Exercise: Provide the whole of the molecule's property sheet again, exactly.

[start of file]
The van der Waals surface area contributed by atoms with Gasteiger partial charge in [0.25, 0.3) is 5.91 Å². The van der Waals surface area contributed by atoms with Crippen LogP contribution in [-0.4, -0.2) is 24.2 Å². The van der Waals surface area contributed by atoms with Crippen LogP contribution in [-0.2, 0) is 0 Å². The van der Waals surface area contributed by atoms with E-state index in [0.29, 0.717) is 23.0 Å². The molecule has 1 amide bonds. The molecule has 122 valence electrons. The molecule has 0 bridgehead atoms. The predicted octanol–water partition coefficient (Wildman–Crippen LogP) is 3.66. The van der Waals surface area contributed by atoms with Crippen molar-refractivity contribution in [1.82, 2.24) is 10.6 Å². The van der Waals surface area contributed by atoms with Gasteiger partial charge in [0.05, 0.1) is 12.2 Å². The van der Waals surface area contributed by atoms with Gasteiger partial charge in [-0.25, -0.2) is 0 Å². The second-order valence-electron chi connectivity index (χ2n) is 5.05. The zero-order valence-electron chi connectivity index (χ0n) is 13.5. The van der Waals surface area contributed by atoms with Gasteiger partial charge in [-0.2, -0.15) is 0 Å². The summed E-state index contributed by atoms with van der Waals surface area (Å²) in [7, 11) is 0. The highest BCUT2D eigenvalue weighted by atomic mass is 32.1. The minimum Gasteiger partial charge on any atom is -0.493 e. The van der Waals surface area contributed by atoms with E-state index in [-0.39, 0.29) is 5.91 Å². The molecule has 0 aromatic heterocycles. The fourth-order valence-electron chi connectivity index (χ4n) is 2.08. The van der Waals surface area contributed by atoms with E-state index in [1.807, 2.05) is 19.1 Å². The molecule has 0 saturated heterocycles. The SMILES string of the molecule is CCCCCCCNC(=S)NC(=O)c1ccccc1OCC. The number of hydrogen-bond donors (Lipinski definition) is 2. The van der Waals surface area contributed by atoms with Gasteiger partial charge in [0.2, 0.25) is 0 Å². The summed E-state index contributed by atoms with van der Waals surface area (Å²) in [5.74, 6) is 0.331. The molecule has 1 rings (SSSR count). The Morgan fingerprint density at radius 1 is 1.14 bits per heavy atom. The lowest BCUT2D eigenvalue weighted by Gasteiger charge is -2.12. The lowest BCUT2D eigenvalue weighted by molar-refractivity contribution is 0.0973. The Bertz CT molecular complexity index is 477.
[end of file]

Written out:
The van der Waals surface area contributed by atoms with Gasteiger partial charge in [0.25, 0.3) is 5.91 Å². The van der Waals surface area contributed by atoms with Crippen LogP contribution in [-0.4, -0.2) is 24.2 Å². The van der Waals surface area contributed by atoms with Crippen LogP contribution in [-0.2, 0) is 0 Å². The van der Waals surface area contributed by atoms with E-state index in [0.29, 0.717) is 23.0 Å². The molecule has 1 amide bonds. The molecule has 122 valence electrons. The molecule has 0 bridgehead atoms. The predicted octanol–water partition coefficient (Wildman–Crippen LogP) is 3.66. The van der Waals surface area contributed by atoms with Crippen molar-refractivity contribution in [1.82, 2.24) is 10.6 Å². The van der Waals surface area contributed by atoms with Gasteiger partial charge in [0.05, 0.1) is 12.2 Å². The van der Waals surface area contributed by atoms with Gasteiger partial charge in [-0.25, -0.2) is 0 Å². The second-order valence-electron chi connectivity index (χ2n) is 5.05. The zero-order valence-electron chi connectivity index (χ0n) is 13.5. The van der Waals surface area contributed by atoms with Gasteiger partial charge in [-0.2, -0.15) is 0 Å². The summed E-state index contributed by atoms with van der Waals surface area (Å²) in [7, 11) is 0. The highest BCUT2D eigenvalue weighted by atomic mass is 32.1. The minimum Gasteiger partial charge on any atom is -0.493 e. The van der Waals surface area contributed by atoms with E-state index in [-0.39, 0.29) is 5.91 Å². The molecule has 0 aromatic heterocycles. The fourth-order valence-electron chi connectivity index (χ4n) is 2.08. The van der Waals surface area contributed by atoms with E-state index in [1.807, 2.05) is 19.1 Å². The molecule has 0 saturated heterocycles. The SMILES string of the molecule is CCCCCCCNC(=S)NC(=O)c1ccccc1OCC. The number of hydrogen-bond donors (Lipinski definition) is 2. The van der Waals surface area contributed by atoms with Gasteiger partial charge in [0.2, 0.25) is 0 Å². The summed E-state index contributed by atoms with van der Waals surface area (Å²) in [5.74, 6) is 0.331. The molecule has 1 rings (SSSR count). The Morgan fingerprint density at radius 1 is 1.14 bits per heavy atom. The lowest BCUT2D eigenvalue weighted by Gasteiger charge is -2.12. The lowest BCUT2D eigenvalue weighted by molar-refractivity contribution is 0.0973. The Bertz CT molecular complexity index is 477.